When I think of Mala, I think of the deep echoing legacy of dub music over the electronic bass scene. Mala’s legacy is one of an avid explorer. He never agreed with the dubstep tag, his sound is not quite jazz, or world-music, and his extremely open, friendly and firm personality speaks throughout his releases.
As an artist, producer, label owner and promoter, most people know him from Digital Mystikz, Deep Medi & the DMZ clubbing nights he puts on. The whole scene and community around him is organic, profound and honest. As a builder he always took risks but the results never disappointed, they always stunned.
He’s forever in debt to jungle music that he claims as his foundation, while his releases with Coki & Loefah are pure genius; take for example Anti-War Dub, a song that became an anthem for a movement and a generation. The “unconventional” bass music releases with Gilles Peterson’s Brownswood label, the Mala in Cuba and Mirrors are really close to my heart and soul.
Well let’s start with London. It has always been a melting pot for lots of things. It has been multicultural for a very, very long time. It was the result of all those different cultures and people from all around the world bringing parts of their home, culture and beliefs to it. Growing up in London was always like that. That diversity I think helps create openness and a challenge which you need to move forward. You obviously need a common ground for everyone to come together. That gives strength for a community to grow. For me, the way that I feel, my community of peers and mates, they breathe life to me. There would be nothing without all those other producers and Djs that are making music. I remember the DMZ nights. Artists were making music the whole month for that night, and on the day of the dance they would go and cut the dubplates. Later that night you’d hear so much new music and it would be so inspiring that you just go home and is about being better than anyone else; I don’t really look at music as competitive, but there was a motivation that came about in that community. It was very healthy in those times, I think what makes community unhealthy is too much business that interrupts some of the honesty. That becomes negative and people start talking in a negative way, and it ultimately spreads. For me, with Deep Medi, I just keep focusing on the things I really love. Just because someone from another country is making a particular sound which people are calling dubstep, but doesn’t fall in line with what the origins of the sound are, doesn’t make that any less creative, or any less important. Ultimately everybody is living their life and trying to do their thing. Who am I to judge?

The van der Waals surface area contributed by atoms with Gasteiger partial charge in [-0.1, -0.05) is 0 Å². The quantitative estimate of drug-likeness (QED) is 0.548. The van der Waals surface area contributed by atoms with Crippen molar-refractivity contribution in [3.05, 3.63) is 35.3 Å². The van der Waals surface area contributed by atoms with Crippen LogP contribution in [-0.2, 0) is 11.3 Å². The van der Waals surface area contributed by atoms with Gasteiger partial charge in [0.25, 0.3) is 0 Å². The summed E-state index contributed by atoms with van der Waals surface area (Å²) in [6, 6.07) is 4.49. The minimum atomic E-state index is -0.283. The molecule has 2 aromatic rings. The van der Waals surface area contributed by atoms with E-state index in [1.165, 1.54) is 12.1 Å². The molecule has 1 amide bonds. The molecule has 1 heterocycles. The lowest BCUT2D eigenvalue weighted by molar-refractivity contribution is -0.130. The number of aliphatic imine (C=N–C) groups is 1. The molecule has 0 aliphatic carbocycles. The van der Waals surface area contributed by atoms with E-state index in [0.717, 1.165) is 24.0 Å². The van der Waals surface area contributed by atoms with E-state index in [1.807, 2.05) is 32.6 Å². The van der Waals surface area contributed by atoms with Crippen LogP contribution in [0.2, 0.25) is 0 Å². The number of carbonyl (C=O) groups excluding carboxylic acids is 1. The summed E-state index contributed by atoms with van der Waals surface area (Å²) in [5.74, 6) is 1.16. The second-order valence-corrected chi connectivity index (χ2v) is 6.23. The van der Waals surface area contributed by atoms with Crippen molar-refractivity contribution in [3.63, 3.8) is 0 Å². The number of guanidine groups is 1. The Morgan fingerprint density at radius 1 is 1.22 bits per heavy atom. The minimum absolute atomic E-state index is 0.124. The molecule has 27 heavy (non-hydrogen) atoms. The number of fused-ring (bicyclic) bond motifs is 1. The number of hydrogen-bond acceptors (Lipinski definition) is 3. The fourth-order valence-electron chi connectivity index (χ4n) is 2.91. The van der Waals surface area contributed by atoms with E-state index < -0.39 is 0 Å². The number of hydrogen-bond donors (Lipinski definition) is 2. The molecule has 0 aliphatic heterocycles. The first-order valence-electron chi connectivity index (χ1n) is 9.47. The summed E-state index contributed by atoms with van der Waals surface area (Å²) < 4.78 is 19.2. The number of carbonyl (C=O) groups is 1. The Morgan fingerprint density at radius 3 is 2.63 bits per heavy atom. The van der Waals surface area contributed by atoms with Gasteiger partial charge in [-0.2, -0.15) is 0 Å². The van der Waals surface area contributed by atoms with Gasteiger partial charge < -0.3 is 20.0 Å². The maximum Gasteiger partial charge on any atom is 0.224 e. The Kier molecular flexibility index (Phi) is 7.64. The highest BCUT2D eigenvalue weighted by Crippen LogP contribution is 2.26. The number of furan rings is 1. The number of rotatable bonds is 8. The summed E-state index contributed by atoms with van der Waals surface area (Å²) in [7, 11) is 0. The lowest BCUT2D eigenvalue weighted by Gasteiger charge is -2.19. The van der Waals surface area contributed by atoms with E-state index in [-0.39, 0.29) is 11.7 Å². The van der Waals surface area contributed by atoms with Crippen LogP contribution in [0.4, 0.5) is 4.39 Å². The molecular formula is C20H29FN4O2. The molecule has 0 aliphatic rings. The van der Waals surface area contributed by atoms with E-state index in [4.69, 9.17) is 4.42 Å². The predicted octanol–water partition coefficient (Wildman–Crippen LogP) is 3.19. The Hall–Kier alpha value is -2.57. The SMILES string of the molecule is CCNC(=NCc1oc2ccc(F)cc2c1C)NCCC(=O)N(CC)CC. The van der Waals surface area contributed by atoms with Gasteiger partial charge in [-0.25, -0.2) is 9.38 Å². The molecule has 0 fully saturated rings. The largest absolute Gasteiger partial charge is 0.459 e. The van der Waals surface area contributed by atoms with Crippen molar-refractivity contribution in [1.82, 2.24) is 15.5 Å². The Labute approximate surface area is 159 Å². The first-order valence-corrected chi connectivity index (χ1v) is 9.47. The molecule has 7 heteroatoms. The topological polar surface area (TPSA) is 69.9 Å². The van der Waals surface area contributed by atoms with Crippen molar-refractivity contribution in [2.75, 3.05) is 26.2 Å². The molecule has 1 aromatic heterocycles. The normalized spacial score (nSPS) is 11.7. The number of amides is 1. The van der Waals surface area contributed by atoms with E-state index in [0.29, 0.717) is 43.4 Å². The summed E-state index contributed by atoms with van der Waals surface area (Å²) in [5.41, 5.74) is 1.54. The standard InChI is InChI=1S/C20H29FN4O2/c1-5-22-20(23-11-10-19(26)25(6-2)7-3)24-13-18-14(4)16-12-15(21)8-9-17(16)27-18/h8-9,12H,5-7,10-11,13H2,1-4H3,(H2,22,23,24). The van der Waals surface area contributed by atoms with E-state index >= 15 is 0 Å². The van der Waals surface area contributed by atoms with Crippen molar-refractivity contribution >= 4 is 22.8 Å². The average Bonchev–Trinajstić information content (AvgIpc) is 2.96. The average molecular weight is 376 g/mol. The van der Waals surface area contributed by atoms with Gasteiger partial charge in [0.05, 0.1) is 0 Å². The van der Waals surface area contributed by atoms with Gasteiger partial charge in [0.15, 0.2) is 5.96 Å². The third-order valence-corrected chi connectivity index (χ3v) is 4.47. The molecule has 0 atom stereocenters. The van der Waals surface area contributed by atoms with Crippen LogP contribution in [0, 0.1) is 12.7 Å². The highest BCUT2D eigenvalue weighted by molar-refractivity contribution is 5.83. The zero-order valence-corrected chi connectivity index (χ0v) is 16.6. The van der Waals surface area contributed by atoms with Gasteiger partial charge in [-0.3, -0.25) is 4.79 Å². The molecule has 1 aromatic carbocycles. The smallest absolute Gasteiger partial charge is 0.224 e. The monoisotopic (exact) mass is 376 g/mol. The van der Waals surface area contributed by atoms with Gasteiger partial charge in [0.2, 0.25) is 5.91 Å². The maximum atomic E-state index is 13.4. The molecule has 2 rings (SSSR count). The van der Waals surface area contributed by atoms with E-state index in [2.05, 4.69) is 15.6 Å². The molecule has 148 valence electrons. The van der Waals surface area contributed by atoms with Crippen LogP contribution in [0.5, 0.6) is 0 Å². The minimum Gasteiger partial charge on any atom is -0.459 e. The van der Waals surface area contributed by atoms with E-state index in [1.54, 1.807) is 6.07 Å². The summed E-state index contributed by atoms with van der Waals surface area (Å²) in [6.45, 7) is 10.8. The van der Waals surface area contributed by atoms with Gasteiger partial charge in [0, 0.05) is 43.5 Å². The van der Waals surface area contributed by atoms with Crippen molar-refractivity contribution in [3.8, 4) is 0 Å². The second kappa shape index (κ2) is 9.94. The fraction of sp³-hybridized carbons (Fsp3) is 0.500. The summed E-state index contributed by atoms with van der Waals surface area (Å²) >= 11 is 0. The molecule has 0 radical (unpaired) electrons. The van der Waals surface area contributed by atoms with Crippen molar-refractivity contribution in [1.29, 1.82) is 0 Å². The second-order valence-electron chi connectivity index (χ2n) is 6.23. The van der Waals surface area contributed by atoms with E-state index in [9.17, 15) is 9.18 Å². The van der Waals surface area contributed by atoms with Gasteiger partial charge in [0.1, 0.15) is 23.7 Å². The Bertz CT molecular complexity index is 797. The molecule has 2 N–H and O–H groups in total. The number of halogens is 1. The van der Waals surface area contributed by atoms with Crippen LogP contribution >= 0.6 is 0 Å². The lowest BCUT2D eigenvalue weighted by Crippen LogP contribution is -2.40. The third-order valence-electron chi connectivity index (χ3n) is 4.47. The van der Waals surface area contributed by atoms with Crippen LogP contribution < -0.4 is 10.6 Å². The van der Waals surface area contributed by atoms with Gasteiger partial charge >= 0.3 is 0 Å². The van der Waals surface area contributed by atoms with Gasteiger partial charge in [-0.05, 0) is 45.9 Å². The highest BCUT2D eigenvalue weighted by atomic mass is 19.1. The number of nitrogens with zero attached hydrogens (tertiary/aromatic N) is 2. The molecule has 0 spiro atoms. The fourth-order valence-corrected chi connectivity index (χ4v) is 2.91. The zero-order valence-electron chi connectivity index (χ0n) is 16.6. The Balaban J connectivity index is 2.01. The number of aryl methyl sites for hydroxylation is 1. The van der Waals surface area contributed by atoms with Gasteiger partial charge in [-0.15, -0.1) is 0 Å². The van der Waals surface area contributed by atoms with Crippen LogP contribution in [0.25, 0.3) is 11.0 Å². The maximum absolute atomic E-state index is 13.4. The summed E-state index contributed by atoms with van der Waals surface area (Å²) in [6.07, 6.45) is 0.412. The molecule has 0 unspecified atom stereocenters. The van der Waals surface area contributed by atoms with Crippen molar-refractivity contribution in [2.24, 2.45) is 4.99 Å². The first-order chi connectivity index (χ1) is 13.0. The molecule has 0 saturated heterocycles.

I’ve been to Peru five times now. I’ve been there with my kids, my whole family, and we all loved it. Aside from the musicians there, the people want to show you the best things about their countries, the best food, sights, monuments, all, so that you get brought in a nice way.
There is a Peruvian band called Nova Lima, they play Afro-Peruvian music, and even when their producer was on the road in another country, he would leave me the key under the mat so I can go in the studio and use it. This is someone who I’ve met only once or twice before. In London that shit don’t happen. In the USA either. Unique things like that happened there. In Cuba I was invited in people’s homes and eating their food, listening to their stories. Because the history of Cuba, you might have misconceptions about the life there, but most of the people are happy. Ok, everybody would like more money, but who doesn’t? The only complaint that I’ve heard often is that they don’t get to travel more. I also performed there, I played in house parties where police turned up and you paid them off and stuff. I also played in one of the main parks in Havana at an outdoor event, people making big fires and dancing around them. I played for 2 hours. Again, you can tell that people were very interested and curious about the style of music that I was playing. I didn’t go there and played them my Cuba album, I went and played the way that I do. For me these experiences are very important, to go into that frontline, to experiment with new ears. That’s how we’ve started with the strange music that we were making. We never imagined that somebody would listen to it, but we took the risk and shared it with people, we started a label and put our own parties. We all had to work hard and put our money where our mouth was. We were taking the opportunity to provide a platform for ourselves and anybody that wanted to be involved. Those early days in DMZ, it wasn’t about just Loefah, Coki, Pokes and myself, it was about all the other producers, Djs, journalists and photographers that were writing and covering the scene. Some of them are working now for huge publications, some of them started their own business. It was a playground, a place to experiment for a lot of different people and when I look back on it, that’s the thing I find most pleasing. It wasn’t just us and our music, it was about unity and people coming together.
I remember, Left Leg Out and playing it to Loefah and he was like “I dunno man”. He wasn’t really feeling it. I didn’t play it for a year, because my people weren’t really on it, but then, one set, I decided to play it and now it is what it is. Therefore, I always say focus on the things that give energy and give you energy, on what you want to do.